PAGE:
Hand time vs FAT 10.8h is going to be 10.90 to 11.06 If it was me, I'd put one as H and one as FAT

I'm sort of a jerk about some records. I had a Pole vaulter that wanted to put the bar just 1/4" or 1/2" above our record. I made him go to the next 1" since that is a height that I've seen a bar raised to in normal competition, and because the kid who had the record did not have that choice. He made that bar and then had to go 3" above it competing against another competitor. I also gave him the choice of putting it at the same height as the record and being listed as co-record holder if he made it. He chose going 1" above and missed.

I believe we have co-record holders if there is a tie. We also have different records for the old 300h and the new 300 intermediate hurdles. Old record is faster than the new and would probably still beat the new.
 
Last edited:

mathking

Well-known member
I completely agree with other posters. For ties, all record holders should be listed. The older hand timed marks are just different. For a couple years we had a girls school record of 12.0 HT and a 12.22 FAT listed as co-records, as we figured there was no way we could know which was the faster time. Fortunately that record, along with most of the others, have been replaced with FAT times. The boys and girls 3200 records are both HT, but 7 and 6 seconds better than the FAT marks so we are comfortable with those. The only other HT is the boys 300 hurdles. Fortunately in that case the record holder also has a FAT time better than anyone else's. But because the HT is most of a second faster than the FAT, we kept the HT as the record. (We have them both listed as his performance on the top five list.)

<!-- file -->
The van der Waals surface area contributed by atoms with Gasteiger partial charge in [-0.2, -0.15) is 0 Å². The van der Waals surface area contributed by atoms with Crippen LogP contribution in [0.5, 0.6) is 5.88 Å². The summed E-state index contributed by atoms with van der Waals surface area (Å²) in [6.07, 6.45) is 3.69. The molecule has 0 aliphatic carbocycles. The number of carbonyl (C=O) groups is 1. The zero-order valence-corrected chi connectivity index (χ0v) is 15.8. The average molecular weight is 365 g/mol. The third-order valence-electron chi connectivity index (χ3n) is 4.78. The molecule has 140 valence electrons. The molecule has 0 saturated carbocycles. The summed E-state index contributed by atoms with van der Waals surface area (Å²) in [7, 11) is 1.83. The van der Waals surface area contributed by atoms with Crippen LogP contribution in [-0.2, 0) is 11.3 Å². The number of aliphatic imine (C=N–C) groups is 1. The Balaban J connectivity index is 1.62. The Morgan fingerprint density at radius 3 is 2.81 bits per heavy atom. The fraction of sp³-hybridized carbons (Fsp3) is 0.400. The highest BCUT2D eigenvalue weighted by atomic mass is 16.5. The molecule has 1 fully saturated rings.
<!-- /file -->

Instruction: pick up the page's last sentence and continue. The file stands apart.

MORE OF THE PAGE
Newton's Third

Active member
I agree with everything I have read. I also was big on listing both and indicating hand-timed (HT) or "yards" - "converted from yards".

Whatever you, staff, and administration agree upon works because records are not official and do not follow any distinct guidelines. In our sports of CC and track the coach calls the shots. The next coach may come along and drop how you did it and go another direction so it is good to keep as much information available as possible listed.